Tehran and Riyadh preparing diplomat visits, says minister

#Diplomacy

Iran's foreign minister says plans in final stages to visit consulates, which have been closed since 2016

Iranian Foreign Minister Zarif says the exchange visits would 'probably take place after Hajj' (AFP)
MEE and agencies's picture
Last update: 
Wednesday 23 August 2017 15:57 UTC
Topics: 

Iran and Saudi Arabia will exchange diplomatic visits soon, Tehran said on Wednesday, indicating a possible thaw in relations between the regional rivals since they severed diplomatic ties last year.

Iran's foreign minister, Mohammad Javad Zarif, told the Iranian Students’ News Agency (ISNA) that the visits could take place after the Hajj pilgrimage ends in the first week of September.

"The visas have been issued for both sides to make this trip," Zarif said, according to ISNA. "We are waiting for the final steps to be completed so diplomats from the two countries can inspect their embassies and consulates.

"Visits will probably take place after Hajj."

We are waiting ... so diplomats from the two countries can inspect their embassies and consulates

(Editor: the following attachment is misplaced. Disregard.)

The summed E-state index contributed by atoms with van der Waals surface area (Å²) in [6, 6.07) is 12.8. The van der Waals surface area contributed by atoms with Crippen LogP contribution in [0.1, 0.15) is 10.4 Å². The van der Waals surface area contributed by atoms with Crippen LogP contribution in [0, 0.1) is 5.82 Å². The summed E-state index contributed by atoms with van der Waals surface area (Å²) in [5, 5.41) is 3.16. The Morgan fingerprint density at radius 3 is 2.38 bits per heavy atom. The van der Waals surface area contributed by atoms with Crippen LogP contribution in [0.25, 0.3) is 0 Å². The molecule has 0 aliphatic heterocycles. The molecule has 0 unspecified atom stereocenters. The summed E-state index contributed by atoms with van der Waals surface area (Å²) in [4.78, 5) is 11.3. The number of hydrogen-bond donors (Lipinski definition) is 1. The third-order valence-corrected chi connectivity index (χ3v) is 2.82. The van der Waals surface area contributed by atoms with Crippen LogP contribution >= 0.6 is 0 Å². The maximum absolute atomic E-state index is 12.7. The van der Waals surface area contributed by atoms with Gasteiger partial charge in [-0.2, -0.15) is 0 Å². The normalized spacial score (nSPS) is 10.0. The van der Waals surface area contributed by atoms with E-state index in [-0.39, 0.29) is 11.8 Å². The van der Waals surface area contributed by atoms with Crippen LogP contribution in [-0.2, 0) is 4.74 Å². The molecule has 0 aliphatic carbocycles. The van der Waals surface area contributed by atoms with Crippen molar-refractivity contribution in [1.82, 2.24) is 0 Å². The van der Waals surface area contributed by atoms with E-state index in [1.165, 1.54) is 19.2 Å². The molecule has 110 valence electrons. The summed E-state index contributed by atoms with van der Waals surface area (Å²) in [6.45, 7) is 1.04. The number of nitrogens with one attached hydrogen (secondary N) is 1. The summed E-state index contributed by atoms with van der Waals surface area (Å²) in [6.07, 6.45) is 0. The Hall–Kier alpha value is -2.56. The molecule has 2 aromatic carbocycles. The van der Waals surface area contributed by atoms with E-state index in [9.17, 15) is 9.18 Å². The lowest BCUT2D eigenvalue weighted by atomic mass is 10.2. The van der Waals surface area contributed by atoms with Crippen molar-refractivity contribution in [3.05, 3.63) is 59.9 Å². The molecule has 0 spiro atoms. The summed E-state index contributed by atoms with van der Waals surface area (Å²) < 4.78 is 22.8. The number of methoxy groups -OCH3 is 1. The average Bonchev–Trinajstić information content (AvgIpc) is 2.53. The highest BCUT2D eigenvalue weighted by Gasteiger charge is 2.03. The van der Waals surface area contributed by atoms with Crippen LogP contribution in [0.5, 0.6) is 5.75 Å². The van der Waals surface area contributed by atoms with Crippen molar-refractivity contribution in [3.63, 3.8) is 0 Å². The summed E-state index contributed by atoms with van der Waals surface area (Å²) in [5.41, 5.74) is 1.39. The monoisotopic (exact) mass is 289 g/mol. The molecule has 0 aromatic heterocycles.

- Mohammad Javad Zarif, Iran's foreign minister

Relations between Iran and Saudi Arabia have been at their worst in years, with each accusing the other of subverting regional security and supporting opposite sides in conflicts in Syria, Iraq and Yemen.

Iranian protesters stormed the Saudi embassy in Tehran in January 2016 after a prominent Saudi Shia cleric was executed, prompting Riyadh to close the embassy.

Saudi Arabia and several other Arab governments have severed ties with Qatar, citing its support of Iran as one of the main reasons.

Iran has blamed Saudi Arabia for orchestrating deadly twin attacks on 7 June in Tehran claimed by Islamic State.

At least 18 people were killed and more than 40 wounded in the attacks, in which Riyadh has denied any involvement.

Thousands of Iranian pilgrims are currently undertaking the Hajj pilgrimage in Saudi Arabia.

Iran's deputy foreign minister, Jaberi Ansari, said on Wednesday that there was a need for unity between Islamic countries in the region, reported Iranian news outlet Mehr.

Ansari reportedly said that the threats of "the Zionist regime and terrorist groups can be eliminated through unity and integration of all Islamic religions and neighbourings countries".